Don’t delay literacy for children struggling with oral language

Dr Michael Johnston
Insights Newsletter
1 July, 2022

In an article in the June 11-17 edition of the New Zealand Listener, speech-language therapist Karena Shannon argued that our education system over-values literacy and under-values oral language.

Shannon correctly noted that oral language is “innate” in human beings, whereas literacy is “constructed”. All human beings, barring certain developmental disorders or brain injuries, will successfully acquire oral language without being explicitly instructed, provided it is spoken around them when they are infants.  On the other hand, literacy is a technology. It is not a cultural universal and must be explicitly taught.

Shannon also correctly pointed out that oral language is the foundation on which literacy is built. For beginning readers to learn to map writing to meaning, the words they encounter in text must exist in their oral vocabularies.

It is true that too many children start school with an insufficient oral vocabulary and that this hampers them in learning to read. Where Shannon went wrong, however, was in her argument that schools ought to focus on oral language before commencing literacy instruction. The reason that this view is misguided goes back to her correct point that oral language is innate. Unlike literacy, oral vocabulary is acquired through environmental exposure, not through instruction.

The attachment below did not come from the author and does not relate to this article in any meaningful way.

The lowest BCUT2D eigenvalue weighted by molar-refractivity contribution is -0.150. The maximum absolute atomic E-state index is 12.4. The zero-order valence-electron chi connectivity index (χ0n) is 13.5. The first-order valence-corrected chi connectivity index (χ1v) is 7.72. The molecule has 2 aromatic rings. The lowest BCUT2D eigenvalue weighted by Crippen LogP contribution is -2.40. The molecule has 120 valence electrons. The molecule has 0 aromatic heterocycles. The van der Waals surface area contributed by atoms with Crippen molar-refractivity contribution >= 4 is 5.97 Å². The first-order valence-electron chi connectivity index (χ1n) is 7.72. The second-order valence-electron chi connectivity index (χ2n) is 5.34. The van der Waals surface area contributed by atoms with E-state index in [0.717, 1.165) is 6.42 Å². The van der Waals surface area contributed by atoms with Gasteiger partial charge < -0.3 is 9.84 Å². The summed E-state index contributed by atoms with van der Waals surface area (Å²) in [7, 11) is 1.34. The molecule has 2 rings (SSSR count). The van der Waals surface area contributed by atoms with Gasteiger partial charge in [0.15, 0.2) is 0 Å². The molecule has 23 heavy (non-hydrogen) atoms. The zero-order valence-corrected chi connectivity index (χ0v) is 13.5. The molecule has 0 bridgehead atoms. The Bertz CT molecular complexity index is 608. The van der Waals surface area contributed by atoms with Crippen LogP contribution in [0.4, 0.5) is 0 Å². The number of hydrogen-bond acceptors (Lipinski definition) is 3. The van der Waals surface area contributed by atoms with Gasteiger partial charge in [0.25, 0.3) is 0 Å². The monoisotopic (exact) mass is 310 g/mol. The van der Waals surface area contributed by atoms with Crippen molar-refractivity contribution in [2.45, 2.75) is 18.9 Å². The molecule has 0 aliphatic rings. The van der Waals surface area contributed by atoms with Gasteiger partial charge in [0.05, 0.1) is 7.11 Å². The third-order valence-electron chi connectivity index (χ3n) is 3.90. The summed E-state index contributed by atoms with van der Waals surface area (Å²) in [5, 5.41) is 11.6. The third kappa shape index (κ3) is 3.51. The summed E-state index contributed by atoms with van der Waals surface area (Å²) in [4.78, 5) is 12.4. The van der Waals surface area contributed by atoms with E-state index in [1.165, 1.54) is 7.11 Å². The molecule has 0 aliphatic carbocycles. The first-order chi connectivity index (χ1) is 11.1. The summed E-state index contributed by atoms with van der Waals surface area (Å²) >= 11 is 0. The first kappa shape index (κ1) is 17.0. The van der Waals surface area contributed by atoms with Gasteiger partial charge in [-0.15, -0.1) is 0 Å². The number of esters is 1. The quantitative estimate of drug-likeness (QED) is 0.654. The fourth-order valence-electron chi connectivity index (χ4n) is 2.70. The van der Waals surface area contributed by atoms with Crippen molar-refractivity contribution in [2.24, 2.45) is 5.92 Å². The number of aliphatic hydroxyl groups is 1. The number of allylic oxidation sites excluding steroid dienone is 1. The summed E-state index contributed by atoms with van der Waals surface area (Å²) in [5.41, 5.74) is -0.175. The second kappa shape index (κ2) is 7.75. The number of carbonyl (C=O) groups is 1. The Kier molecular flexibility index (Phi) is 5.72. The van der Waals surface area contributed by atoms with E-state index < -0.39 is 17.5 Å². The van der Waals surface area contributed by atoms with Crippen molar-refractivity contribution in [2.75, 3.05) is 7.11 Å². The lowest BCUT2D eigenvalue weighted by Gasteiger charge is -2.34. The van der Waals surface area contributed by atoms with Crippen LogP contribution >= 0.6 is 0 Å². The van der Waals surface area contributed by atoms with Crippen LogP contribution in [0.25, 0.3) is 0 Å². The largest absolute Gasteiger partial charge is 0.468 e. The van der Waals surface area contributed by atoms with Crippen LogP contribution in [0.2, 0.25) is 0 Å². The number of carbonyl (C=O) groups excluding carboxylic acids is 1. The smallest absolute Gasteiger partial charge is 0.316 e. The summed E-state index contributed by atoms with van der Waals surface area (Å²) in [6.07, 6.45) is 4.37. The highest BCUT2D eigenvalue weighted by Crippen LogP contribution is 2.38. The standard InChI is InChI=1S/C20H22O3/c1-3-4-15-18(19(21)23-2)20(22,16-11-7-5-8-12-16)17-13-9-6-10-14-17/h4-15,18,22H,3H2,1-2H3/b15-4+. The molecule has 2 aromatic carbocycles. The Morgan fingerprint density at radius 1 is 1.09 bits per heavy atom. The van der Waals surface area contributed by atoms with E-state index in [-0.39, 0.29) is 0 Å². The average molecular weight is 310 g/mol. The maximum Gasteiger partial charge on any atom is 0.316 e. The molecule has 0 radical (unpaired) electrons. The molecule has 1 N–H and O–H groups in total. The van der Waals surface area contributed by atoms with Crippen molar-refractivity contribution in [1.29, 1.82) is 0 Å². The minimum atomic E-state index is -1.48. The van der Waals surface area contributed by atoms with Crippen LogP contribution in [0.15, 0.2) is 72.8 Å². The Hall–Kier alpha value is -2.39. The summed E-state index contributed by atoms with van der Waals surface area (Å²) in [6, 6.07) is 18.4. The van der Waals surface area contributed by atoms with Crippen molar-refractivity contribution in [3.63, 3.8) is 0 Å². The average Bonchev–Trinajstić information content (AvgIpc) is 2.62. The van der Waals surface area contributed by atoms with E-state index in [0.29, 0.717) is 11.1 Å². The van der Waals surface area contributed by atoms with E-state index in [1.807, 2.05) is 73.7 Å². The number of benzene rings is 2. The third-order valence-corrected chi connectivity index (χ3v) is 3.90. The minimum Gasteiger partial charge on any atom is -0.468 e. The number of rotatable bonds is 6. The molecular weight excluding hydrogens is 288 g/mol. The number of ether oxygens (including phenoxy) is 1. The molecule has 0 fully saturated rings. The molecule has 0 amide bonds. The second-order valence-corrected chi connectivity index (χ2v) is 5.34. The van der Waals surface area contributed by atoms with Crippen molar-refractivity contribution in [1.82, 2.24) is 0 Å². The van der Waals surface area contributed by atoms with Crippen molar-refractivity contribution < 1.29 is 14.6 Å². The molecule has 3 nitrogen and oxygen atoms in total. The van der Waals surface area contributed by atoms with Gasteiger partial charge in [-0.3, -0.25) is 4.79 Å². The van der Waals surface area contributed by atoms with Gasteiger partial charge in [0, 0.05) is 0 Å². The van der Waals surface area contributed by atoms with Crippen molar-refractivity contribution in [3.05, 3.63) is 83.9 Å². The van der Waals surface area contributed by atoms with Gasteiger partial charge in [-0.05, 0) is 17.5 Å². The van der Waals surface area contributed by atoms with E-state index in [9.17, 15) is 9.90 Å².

Teachers can and should provide rich oral language environments for their students, especially for the sakes of those who have not acquired strong vocabularies earlier. Unlike literacy teaching though, doing this isn’t a matter of direct instruction. Innate language acquisition mechanisms leverage the familiar vocabulary in conversation to enable children to absorb new vocabulary. All of this happens naturally.

The need to do this should not, however, deter teachers from explicitly teaching the mappings between spelling and sound that underpin reading in alphabetic languages like English. There’s no need to wait until a child has a particular amount of oral vocabulary before commencing literacy instruction. Whatever vocabulary a child does have will be quite sufficient to attain fluency in decoding if a structured literacy approach, with phonics at its core, is taken.

Fluent reading also strengthens oral vocabulary. As world renowned literacy researcher David Share has argued, when a fluent reader encounters an unfamiliar word in text, it can be recoded using spelling to sound mappings, and its meaning inferred from its context. It can then be added to oral vocabulary.

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